Interior concrete flooring always needs a solid barrier underneath it to prevent moisture from seeping up from the ground. A concrete flooring moisture barrier prevents cracking, curling, efflorescence and air quality problems, and it may even be a requirement in building codes and warranties. Here’s what to know about this vital material and how to make the most of it.
Protecting Interior Concrete
The main purpose of a concrete flooring moisture barrier is to prevent water from penetrating the concrete, which is a porous material. It’s necessary for all indoor concrete flooring. You should install any slab on enclosed grade on a moisture barrier over a layer of sub-bases like mud slab, compacted soil, carton forms or stone.
According to the American Society for Testing and Materials (ASTM) standard F2170, a concrete slab should have no more than 75% relative humidity to proceed with flooring installation. It takes around 30 days for each inch of slab to dry. Total drying time depends on air temperature, circulation and ambient humidity.
Turn to the ASTM E1745 for guidance when looking for a vapor barrier. It provides guidelines for testing a product’s performance and classifies water vapor barriers based on their puncture resistance, permeability and tensile strength.
Moisture can come from rain, broken plumbing, drainage, humid air, poor ventilation or from below the slab. It can also originate from the water-cement mixture used to make the concrete. The main reason to use a concrete flooring moisture barrier is to protect the floor covering on top of the concrete. Here’s what could happen if you forgo the barrier.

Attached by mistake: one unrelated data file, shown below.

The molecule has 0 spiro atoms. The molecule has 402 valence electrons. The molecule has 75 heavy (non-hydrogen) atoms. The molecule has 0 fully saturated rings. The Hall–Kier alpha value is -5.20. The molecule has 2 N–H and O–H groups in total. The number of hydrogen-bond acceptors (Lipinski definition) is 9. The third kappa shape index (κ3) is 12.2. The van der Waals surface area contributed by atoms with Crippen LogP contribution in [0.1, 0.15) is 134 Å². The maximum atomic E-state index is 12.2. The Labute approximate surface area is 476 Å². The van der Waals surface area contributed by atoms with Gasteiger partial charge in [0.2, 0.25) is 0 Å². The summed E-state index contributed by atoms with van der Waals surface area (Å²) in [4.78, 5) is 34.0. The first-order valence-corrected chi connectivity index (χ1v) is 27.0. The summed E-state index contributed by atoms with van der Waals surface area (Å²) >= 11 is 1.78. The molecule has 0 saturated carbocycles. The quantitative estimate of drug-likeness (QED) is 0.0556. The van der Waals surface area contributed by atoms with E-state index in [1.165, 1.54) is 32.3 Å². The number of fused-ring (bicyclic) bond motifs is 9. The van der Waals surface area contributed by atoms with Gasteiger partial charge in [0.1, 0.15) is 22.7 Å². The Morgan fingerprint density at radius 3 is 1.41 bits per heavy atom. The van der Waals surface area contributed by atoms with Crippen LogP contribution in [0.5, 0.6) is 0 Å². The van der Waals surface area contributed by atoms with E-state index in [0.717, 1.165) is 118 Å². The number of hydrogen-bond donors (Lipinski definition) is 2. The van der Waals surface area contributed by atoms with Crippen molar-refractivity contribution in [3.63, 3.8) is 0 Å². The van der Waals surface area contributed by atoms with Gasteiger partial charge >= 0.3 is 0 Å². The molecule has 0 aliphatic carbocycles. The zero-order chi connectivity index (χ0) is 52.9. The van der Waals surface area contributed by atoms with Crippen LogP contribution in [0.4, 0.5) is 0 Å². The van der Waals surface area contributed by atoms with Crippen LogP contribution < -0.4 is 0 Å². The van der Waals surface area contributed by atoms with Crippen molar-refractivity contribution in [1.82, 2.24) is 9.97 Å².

The moisture barrier creates a smooth surface for pouring concrete. The finished floor may be uneven without it, and moisture diffusing through the concrete slab can cause sheet flooring overlays to debond.
Moist concrete can also cause the flooring above to blister, forming small air pockets. This happens when water-based adhesives used to attach the flooring degrade in the presence of water and alkaline salts from the concrete. As water rises from below the slab, it condenses under the flooring and emulsifies or damages the adhesives. It can also lead to floor discoloration.
When moisture corrodes the embedded reinforcing steel, the concrete can suffer from spalling, leading to a dimpled surface. The concrete’s edges may also start to curl over time.
Efflorescence, also called sweating slab syndrome, occurs when water on a concrete slab — often from humidity that originated under the floor — starts pulling salt to the concrete’s surface. It leaves salt deposits as it evaporates, making white marks on the concrete.
Salt is often hygroscopic, so it absorbs water from the surrounding air. Just as water condenses on the outside of a glass, water starts condensing on the concrete. It can lead to a persistently wet floor that poses a slipping hazard.
Alkali-Silica Reaction (ASR)